In Figure 5, SEM top-view images of HEC based films are presented. The images clearly show alignment between densely packed irregular-shape graphite flakes and their orientation along the film surface. The best conductivity results, obtained with the addition of benzyl alcohol, can be explained by the fact that benzyl alcohol oxidizes in the presence of graphite providing carbon products with higher conductivities, as reported by Dreyer et al. (2011), Sundar and Subramanian, 2013, Saglam et al. (2016) and Vithalani et al. (2018). As previously mentioned, the oxidation of EG forms inevitable residues of graphite oxide and many hydroxyls, epoxide, and carbonyl groups (Li and Zhong, 2011). Dreyer et al. (2011) showed that graphite oxide (GO) can be used to catalyze the oxidation of a variety of benzyl and aliphatic alcohols, effectively reducing GO and graphene oxide, in materials with higher conductivities. This redox reaction occurs under mild heating conditions at 100°C in the air atmosphere, leading to 350% increase of the C:O ratio in the product, with the conductivity of the material increasing from 2.10–5 S/m to 15 S/m (Li et al., 2010). The increase in the volume of benzyl alcohol and the time of contact between the two reagents improves the efficiency of the reaction. Several mechanisms for this reaction have been proposed in the literature, however, Luo et al. (2014) proposed probably the most plausible mechanism, where benzyl alcohol is oxidized to benzaldehyde and graphite/graphene oxide is reduced producing graphite of greater purity.


FIGURE 5. SEM images of HEC sample: (A, B) top view, scale bars 20 and 3 µm, respectively.

The XPS analysis (Figure 2) shows functional groups characteristic of GO, which are reduced by benzyl alcohol, such as ether, ester, aldehydes, and ketones groups. Thus, for the films produced in this work, it is believed that the same reaction may be taking place in interaction between EG with benzyl alcohol before mixing with polymer until the final film is produced. After spreading the paste, drying occurs at 90°C for 3 h where the oxidation reaction probably results in a higher degree of conversion. After drying, the material it is still laminated using calendering at 120°C, continuing the EG reduction process.

Using the formulation with the best resistivity (HA), the graphite fraction in the composite was further varied in a wide range, and the variation of conductivity with graphite percentage is shown in Figure 6. It is possible to see that the conductivity grows fast above the percolation threshold near 0.7% v/v, with much slower rise after 3% v/v. Fitting of the curve using Eq. 1:


known from the classical percolation theory (Shi et al., 2018; Alaferdov et al., 2022), where σ0 and ϕ are the intrinsic conductivity and volume fraction of the filler, respectively, ϕc is the percolation threshold and t is the critical exponent, describing dimensionality of the conductive network: values t ≤ 1.3 are typical usually for 2D systems, while higher t values are usually associated with 3D filler networks. The fitting gives relatively low value of t = 0.42 for HEC based composite indicating 2D character of conducting network and the threshold ϕc = 6.3%. The intrinsic conductivity obtained from the fitting, σ0 = 251 ± 28 S/cm, is an order of magnitude smaller than the typical conductivity of films prepared by high pressure compaction of EG flakes, −2.3 × 103 S/cm (Chung, 2016).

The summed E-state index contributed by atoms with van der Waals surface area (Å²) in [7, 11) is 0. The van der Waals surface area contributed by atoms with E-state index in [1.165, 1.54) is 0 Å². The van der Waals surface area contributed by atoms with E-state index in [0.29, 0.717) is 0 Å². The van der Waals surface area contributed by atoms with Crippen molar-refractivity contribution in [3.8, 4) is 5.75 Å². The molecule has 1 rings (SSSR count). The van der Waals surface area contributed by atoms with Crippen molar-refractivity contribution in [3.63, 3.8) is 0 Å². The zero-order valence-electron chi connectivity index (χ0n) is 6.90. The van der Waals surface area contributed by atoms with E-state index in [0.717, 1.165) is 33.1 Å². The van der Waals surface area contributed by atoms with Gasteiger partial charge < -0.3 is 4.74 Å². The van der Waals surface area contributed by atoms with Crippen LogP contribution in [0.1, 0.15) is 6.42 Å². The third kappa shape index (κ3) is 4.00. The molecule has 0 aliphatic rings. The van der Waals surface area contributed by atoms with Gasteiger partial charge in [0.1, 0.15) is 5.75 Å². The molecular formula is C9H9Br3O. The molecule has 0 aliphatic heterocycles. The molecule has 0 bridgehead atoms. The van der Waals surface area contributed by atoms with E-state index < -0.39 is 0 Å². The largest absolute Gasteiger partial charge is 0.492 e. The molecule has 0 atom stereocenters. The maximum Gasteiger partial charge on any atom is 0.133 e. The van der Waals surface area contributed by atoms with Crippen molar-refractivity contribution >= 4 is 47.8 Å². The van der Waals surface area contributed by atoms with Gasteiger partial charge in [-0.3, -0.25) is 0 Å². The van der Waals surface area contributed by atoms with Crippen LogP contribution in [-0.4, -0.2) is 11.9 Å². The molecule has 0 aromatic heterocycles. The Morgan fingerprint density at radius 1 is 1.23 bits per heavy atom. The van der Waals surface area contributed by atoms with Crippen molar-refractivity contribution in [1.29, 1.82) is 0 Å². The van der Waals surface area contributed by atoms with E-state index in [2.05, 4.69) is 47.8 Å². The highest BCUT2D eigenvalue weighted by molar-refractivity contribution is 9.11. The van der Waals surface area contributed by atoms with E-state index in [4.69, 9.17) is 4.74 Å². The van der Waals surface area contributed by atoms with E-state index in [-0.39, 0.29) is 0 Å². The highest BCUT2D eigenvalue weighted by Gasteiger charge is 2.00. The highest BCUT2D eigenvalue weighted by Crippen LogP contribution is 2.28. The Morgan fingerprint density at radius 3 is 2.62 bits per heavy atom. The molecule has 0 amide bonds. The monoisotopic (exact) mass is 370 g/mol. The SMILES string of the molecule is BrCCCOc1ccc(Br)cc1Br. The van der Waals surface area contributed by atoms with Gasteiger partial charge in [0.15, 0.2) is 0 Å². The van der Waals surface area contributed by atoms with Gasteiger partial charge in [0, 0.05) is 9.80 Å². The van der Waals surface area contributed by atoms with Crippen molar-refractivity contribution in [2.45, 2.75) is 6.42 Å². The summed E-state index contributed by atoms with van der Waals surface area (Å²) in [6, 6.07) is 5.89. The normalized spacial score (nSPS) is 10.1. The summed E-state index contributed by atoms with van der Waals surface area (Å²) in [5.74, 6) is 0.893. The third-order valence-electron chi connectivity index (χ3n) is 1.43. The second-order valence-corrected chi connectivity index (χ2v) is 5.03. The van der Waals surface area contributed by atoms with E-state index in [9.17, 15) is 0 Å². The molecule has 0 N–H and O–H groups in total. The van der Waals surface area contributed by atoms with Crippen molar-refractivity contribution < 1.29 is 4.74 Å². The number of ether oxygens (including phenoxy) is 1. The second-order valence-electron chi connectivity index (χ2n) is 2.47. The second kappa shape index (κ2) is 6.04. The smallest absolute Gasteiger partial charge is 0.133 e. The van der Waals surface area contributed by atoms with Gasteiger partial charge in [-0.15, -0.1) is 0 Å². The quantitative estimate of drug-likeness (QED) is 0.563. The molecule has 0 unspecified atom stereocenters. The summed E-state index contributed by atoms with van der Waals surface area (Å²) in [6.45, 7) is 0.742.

FIGURE 6. Electrical conductivity vs. nanographite volume fraction for HEC samples.

For comparison, similar curves were obtained here using conventional mixing procedures and doctor blade deposition (without or with weak alignment of platelets) for composites fabricated with the same nanographitic material (HC-30) and acrylic copolymer as a binder with in situ polymerization. In this case, due to better mechanical properties, it was possible to obtain stable free standing films with thicknesses in the range from 0.2 to 0.5 mm and measured values of Young`s module and tensile strength are 2004, 8.8 MPa, respectively. In striking contrast to the HEC based films, much higher threshold (23% v/v) and much lower conductivities (2.4 S/cm) were measured (Figure 7). After fast initial rise, the σ(ϕ) curve tends to saturate and then drop for nanographite volume fractions exceeding 0.5. For these samples, cross-plane thermal conductivities were also measured (Figure 8). Relatively high values, up to k = 3.2 W/m.K were obtained, with slow but steady growth until the highest nanographite fractions (90%).


FIGURE 7. Electrical conductivity vs. nanographite volume fraction for samples produced with acrylic polymer as a matrix.


FIGURE 8. Thermal conductivity vs. nanographite volume fraction for samples produced with acrylic polymer as a matrix.

The dramatic difference in threshold values and maximum obtained conductivities between HEC and acrylic based samples (Figures 6, 7, respectively) can be probably explained by different distribution of graphite nanoplatelets within the composite, besides the effects associated with the benzyl alcohol solvent (see above). We suggest that HEC based solutions (the first case) provide more efficient dispersion and better exfoliation of graphite nanoplatelets that can be further aligned in extended 2D layers forming electron conductive pathways during lamination (hot calendering) process. In the second case, higher solvent viscosity does not allow efficient dispersion of platelets, and lamination also was not applied, resulting in random distribution and lack of preferential orientation of platelets in the composite and much higher percolation threshold. Increasing of the graphite fraction in this situation can even lead to decreasing degree of platelets orientation and thus, drop in the in-plane electrical conductivity. It is also clear that, in contrast, for cross-plane thermal conductivity (by phonons) higher density of nanographite flakes can favor enhanced percolation probability and enhanced heat transfer.

The obtained results and comparison with other works from literature, for different matrixes and conductive fillers, are summarized in Table 2. Data presented in Table 2 demonstrate very large variety of fitting parameters t, threshold ϕc, and maximum achieved conductivities, however some general trends can be confirmed, valid for electrical conductivity: 1) higher t values (indicating 3 D dimensionality of conductive networks) are usually associated with high aspect ratios (length/thickness) fillers like nanowires and nanotubes that readily form 3D networks; 2) composites with higher threshold values are usually less conductive.